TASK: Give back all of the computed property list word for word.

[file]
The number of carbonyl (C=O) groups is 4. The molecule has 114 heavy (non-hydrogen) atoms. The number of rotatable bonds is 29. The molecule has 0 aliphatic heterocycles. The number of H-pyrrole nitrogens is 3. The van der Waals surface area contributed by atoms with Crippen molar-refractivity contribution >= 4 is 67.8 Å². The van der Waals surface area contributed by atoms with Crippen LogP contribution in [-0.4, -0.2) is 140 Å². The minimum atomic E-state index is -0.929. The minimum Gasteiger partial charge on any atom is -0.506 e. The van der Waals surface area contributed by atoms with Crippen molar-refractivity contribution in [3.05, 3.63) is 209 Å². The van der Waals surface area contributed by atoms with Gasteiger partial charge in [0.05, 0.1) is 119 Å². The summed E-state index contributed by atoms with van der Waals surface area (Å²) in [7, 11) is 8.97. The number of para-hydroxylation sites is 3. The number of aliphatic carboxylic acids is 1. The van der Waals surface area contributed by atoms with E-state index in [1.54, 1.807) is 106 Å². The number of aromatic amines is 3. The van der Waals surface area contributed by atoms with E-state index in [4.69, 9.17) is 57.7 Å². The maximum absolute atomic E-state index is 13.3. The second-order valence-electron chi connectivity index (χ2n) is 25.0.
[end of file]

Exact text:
The number of carbonyl (C=O) groups is 4. The molecule has 114 heavy (non-hydrogen) atoms. The number of rotatable bonds is 29. The molecule has 0 aliphatic heterocycles. The number of H-pyrrole nitrogens is 3. The van der Waals surface area contributed by atoms with Crippen molar-refractivity contribution >= 4 is 67.8 Å². The van der Waals surface area contributed by atoms with Crippen LogP contribution in [-0.4, -0.2) is 140 Å². The minimum atomic E-state index is -0.929. The minimum Gasteiger partial charge on any atom is -0.506 e. The van der Waals surface area contributed by atoms with Crippen molar-refractivity contribution in [3.05, 3.63) is 209 Å². The van der Waals surface area contributed by atoms with Gasteiger partial charge in [0.05, 0.1) is 119 Å². The summed E-state index contributed by atoms with van der Waals surface area (Å²) in [7, 11) is 8.97. The number of para-hydroxylation sites is 3. The number of aliphatic carboxylic acids is 1. The van der Waals surface area contributed by atoms with E-state index in [1.54, 1.807) is 106 Å². The number of aromatic amines is 3. The van der Waals surface area contributed by atoms with E-state index in [4.69, 9.17) is 57.7 Å². The maximum absolute atomic E-state index is 13.3. The second-order valence-electron chi connectivity index (χ2n) is 25.0.